National Geographic Society
  • Washington, D.C., United States
Recent publications
Osa Peninsula in remote southwest Costa Rica harbors 2.5% of global terrestrial biodiversity in only 1,200 km ² and has the largest remaining tract of Pacific lowland wet forest in Mesoamerica. However, little is known about the marine ecosystems of this diverse region. Much of the coastline consists of soft sediment exposed to strong wave action. Three major hard bottom habitat types define this region, including: 1) coral reefs around Isla del Caño Biological Reserve, a no-take marine protected area (MPA) of 52 km ² , 2) coastal rocky reefs and islets along the peninsula, including Corcovado National Park, and 3) submerged pinnacles just outside the Isla del Caño MPA. Average coral cover at Isla del Caño was 21%, composed primarily of Porites lobata and Pocillopora elegans . In contrast, coastal rocky reefs were dominated by turf algae (39.8%) and macroalgae (20.7%) with low coral cover (1.1%). Submerged pinnacles were dominated by crustose coralline algae (33.3%) and erect coralline algae (25.7%). Fish assemblage characteristics (species richness, abundance, biomass) were significantly higher at the pinnacles compared to the other habitats and was dominated by schooling species such as Haemulon steindachneri , and the herbivores Kyphosus ocyurus , and Acanthurus xanthopterus . Top predators, primarily Triaenodon obesus , Caranx sexfasciatus , and Lutjanus argentimaculatus , were also most abundant at these pinnacles and accounted for the largest differences in fish trophic structure among habitats. Despite Isla del Caño being fully protected from fishing, biomass was similar to fished areas along the coast and lower than the adjacent submerged pinnacles outside the reserve. Similarly, Corcovado National Park includes 20.3 km ² of no-take MPAs; however, there is limited enforcement, and we noted several instances of fishing within the park. The unique configuration of healthy offshore coral reefs and pinnacles connected to coastal habitats provides corridors for many species including large predators such as sharks and other marine megafauna, which warrants additional protection.
Isolated coral reef habitats are unique systems to study the natural dynamics of coral traits and their natural acclimatization, adaptation, and recovery from global-scale stressors such as thermally induced bleaching events. This study evaluates the spatial and temporal changes in coral community attributes (diversity, live cover, and coral assemblage structure) over 14 years (2005–2019) at Clipperton, an extremely remote Eastern Tropical Pacific (ETP) atoll. The atoll exhibited overall high coral cover (~ 50–60%) dominated by massive species (Porites spp.), yet we observed large variation (44–56%) in coral community attributes among survey years (2005, 2016, 2019) with depth explaining most of the variation. Live coral cover increased in 2019 after a severe thermal stress event (El Niño, 2015–2016) and many tropical cyclones, which also caused a shift in assemblage structure from branching Pocillopora to massive Porites in the shallower reef zones, resulting in a less well-defined depth gradient. These changes in coral assemblage structure may have long-term effects on the configuration of the physical reef framework of the well-conserved coral reef ecosystems at Clipperton and consequently may alter the ecological functionality of one of the most important biogeographic stepping stones in the central Pacific and ETP regions.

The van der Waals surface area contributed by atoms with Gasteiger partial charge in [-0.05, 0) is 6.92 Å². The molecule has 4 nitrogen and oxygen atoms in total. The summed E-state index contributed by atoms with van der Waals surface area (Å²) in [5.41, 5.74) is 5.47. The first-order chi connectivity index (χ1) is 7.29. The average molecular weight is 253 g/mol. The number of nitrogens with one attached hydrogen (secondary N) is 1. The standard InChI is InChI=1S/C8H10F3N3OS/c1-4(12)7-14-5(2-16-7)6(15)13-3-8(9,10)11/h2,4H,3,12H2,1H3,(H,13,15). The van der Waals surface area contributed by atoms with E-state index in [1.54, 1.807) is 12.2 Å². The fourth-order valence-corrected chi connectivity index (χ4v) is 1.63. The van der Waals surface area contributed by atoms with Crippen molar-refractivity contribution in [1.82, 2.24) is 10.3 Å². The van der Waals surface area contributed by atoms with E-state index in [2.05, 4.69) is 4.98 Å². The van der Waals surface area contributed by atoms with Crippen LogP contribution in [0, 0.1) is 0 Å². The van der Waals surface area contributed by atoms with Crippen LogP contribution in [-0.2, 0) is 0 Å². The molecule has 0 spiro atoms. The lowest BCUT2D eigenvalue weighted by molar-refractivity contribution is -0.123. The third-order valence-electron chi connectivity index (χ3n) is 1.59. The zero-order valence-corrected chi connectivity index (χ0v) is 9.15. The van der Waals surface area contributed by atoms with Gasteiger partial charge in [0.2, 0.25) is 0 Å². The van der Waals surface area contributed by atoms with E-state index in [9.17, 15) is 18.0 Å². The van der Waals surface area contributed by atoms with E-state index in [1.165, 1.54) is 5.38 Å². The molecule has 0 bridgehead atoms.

Employed for over a century, the traditional way of monitoring sea level variability by tide gauges – in combination with modern observational techniques like satellite altimetry – is an inevitable ingredient in sea level studies over the climate scales and in coastal seas. The development of the instrumentation, remote data acquisition, processing, and archiving in the last decades has allowed the extension of the applications to a variety of users and coastal hazard managers. The Mediterranean and Black seas are examples of such a transition – while having a long tradition of sea level observations with several records spanning over a century, the number of modern tide gauge stations is growing rapidly, with data available both in real time and as a research product at different time resolutions. As no comprehensive survey of the tide gauge networks has been carried out recently in these basins, the aim of this paper is to map the existing coastal sea level monitoring infrastructures and the respective data availability. The survey encompasses a description of major monitoring networks in the Mediterranean and Black seas and their characteristics, including the type of sea level sensors, measuring resolutions, data availability, and existence of ancillary measurements, altogether collecting information about 240 presently operational tide gauge stations. The availability of the Mediterranean and Black seas sea level data in the global and European sea level repositories has been also screened and classified following their sampling interval and level of quality check, pointing to the necessity of harmonization of the data available with different metadata and series in different repositories. Finally, an assessment of the networks' capabilities for their use in different sea level applications has been done, with recommendations that might mitigate the bottlenecks and ensure further development of the networks in a coordinated way, a critical need in the era of human-induced climate changes and sea level rise.